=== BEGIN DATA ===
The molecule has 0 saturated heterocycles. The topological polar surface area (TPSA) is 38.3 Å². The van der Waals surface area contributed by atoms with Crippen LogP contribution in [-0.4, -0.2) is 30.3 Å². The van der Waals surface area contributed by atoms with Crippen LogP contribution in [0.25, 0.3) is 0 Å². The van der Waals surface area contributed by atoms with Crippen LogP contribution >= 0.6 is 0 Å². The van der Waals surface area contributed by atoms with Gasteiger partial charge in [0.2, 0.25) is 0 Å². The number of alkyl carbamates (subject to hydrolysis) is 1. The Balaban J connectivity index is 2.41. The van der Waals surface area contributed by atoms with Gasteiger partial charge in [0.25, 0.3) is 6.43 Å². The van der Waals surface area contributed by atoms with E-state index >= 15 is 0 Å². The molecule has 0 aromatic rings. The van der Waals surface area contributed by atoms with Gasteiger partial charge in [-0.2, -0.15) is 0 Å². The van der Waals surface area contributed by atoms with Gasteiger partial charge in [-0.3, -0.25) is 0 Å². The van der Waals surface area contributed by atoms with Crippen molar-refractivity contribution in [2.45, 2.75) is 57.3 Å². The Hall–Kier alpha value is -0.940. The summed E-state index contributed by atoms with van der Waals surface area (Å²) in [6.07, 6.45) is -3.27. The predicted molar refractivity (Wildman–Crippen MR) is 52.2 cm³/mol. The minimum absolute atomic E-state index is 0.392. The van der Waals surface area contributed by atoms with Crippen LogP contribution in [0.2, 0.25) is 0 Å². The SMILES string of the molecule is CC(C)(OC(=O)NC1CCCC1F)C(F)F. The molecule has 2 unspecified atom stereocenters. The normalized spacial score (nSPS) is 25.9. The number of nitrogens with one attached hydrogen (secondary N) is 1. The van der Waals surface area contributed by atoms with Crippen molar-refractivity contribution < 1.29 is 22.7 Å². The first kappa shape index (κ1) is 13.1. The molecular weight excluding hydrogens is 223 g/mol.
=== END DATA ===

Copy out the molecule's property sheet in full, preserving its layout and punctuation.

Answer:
The molecule has 0 saturated heterocycles. The topological polar surface area (TPSA) is 38.3 Å². The van der Waals surface area contributed by atoms with Crippen LogP contribution in [-0.4, -0.2) is 30.3 Å². The van der Waals surface area contributed by atoms with Crippen LogP contribution in [0.25, 0.3) is 0 Å². The van der Waals surface area contributed by atoms with Crippen LogP contribution >= 0.6 is 0 Å². The van der Waals surface area contributed by atoms with Gasteiger partial charge in [0.2, 0.25) is 0 Å². The number of alkyl carbamates (subject to hydrolysis) is 1. The Balaban J connectivity index is 2.41. The van der Waals surface area contributed by atoms with Gasteiger partial charge in [0.25, 0.3) is 6.43 Å². The van der Waals surface area contributed by atoms with E-state index >= 15 is 0 Å². The molecule has 0 aromatic rings. The van der Waals surface area contributed by atoms with Gasteiger partial charge in [-0.2, -0.15) is 0 Å². The van der Waals surface area contributed by atoms with Gasteiger partial charge in [-0.3, -0.25) is 0 Å². The van der Waals surface area contributed by atoms with Crippen molar-refractivity contribution in [2.45, 2.75) is 57.3 Å². The Hall–Kier alpha value is -0.940. The summed E-state index contributed by atoms with van der Waals surface area (Å²) in [6.07, 6.45) is -3.27. The predicted molar refractivity (Wildman–Crippen MR) is 52.2 cm³/mol. The minimum absolute atomic E-state index is 0.392. The van der Waals surface area contributed by atoms with Crippen LogP contribution in [0.2, 0.25) is 0 Å². The SMILES string of the molecule is CC(C)(OC(=O)NC1CCCC1F)C(F)F. The molecule has 2 unspecified atom stereocenters. The normalized spacial score (nSPS) is 25.9. The number of nitrogens with one attached hydrogen (secondary N) is 1. The van der Waals surface area contributed by atoms with Crippen molar-refractivity contribution < 1.29 is 22.7 Å². The first kappa shape index (κ1) is 13.1. The molecular weight excluding hydrogens is 223 g/mol.